Mr. Tanimoto has got to be one of the most interesting characters from this book. The man is basically a hero in my mind. It's amazing that he survived the explosion without receiving a scratch, and while so many others ran and hid Tanimoto used his healthy body to run into the death and destruction in an attempt to save those who couldn't help themselves. I think that he showed a phenomenal amount of humility and strength in the fallout from the explosion. I think we could learn a lot about bravery and humanity from his story alone.
"Mr. Tanimoto found about twenty men and women on the sandspit. He drove the boat onto the bank and urged them to get aboard. They did not move and he realized that they were too weak to lift themselves [...] he got out into the water and, though a small man, lifted several of the men and woman, who were naked, into his boat [...] his bamboo pole was now too short and he had to paddle most of the way across with it[...]it took him three trips to get them all across the river."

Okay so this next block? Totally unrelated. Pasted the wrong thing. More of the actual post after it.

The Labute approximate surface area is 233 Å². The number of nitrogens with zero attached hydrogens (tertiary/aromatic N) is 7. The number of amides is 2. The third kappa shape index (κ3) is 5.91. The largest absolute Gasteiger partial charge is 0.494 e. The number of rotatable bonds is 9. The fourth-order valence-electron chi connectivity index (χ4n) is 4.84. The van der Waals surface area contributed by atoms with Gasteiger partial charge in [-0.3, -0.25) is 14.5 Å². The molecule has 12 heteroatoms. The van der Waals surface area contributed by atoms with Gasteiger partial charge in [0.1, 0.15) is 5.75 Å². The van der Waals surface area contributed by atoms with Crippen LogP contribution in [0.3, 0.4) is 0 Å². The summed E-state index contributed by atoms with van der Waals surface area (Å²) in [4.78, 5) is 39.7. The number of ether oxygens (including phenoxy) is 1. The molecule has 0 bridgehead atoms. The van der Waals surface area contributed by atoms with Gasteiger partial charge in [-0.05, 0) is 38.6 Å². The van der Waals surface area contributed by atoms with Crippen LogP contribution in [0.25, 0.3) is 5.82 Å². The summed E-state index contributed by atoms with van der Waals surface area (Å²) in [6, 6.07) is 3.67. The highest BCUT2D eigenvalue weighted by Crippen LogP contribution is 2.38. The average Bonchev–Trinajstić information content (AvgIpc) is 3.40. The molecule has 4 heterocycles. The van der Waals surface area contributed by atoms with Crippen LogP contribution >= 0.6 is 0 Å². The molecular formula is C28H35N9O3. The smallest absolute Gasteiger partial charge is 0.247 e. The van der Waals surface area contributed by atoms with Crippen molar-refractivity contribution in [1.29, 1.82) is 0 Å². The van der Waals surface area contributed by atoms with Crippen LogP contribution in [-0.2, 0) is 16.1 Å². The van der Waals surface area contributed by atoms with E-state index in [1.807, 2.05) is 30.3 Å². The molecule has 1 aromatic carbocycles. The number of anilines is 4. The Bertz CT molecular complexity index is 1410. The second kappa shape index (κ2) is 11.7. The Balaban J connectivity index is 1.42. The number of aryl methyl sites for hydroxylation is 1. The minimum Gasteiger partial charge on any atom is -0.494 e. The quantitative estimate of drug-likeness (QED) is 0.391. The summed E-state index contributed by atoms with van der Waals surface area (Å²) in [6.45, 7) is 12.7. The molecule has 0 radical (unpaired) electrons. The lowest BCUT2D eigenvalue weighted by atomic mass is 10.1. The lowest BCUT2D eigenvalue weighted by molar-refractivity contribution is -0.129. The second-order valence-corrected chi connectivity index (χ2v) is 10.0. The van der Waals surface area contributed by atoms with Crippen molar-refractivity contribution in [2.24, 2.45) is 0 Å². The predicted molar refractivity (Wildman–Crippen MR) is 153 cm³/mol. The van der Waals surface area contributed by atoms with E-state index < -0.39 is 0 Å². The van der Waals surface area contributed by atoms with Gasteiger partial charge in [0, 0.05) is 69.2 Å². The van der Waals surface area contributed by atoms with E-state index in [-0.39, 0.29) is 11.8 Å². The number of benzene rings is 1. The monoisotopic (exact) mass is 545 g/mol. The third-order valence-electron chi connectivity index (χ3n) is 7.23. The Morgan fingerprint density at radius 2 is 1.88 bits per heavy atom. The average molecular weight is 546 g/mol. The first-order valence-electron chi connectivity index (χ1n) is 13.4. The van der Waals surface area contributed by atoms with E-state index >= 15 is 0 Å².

I remember watching a documentary when I was younger that was about prison camps that were being held in the U.S. to house Japanese citizens. Both immigrants from Japan and American citizens that could trace their family lineage back to Japan were kept in these camps after the attack at Pearl Harbor and during WWII. The order for their incarceration occurred on February 19, 1942, and the order was given out by President Franklin D. Roosevelt. Nearly 120,000 Japanese American citizens, which many were second or third generation Americans, were forcibly relocated and incarcerated due to the mass hysteria and racism that developed after Pearl Harbor. Ultimately, there was little to no evidence of these Japanese Americans being disloyal or having any ties to the attack. I think this subject shows us how afraid the typical American was of the Japanese around the events of WWII, and it may give us some incite into their mindset prior to the bombing of Hiroshima.
An American prison camp for Japanese American citizens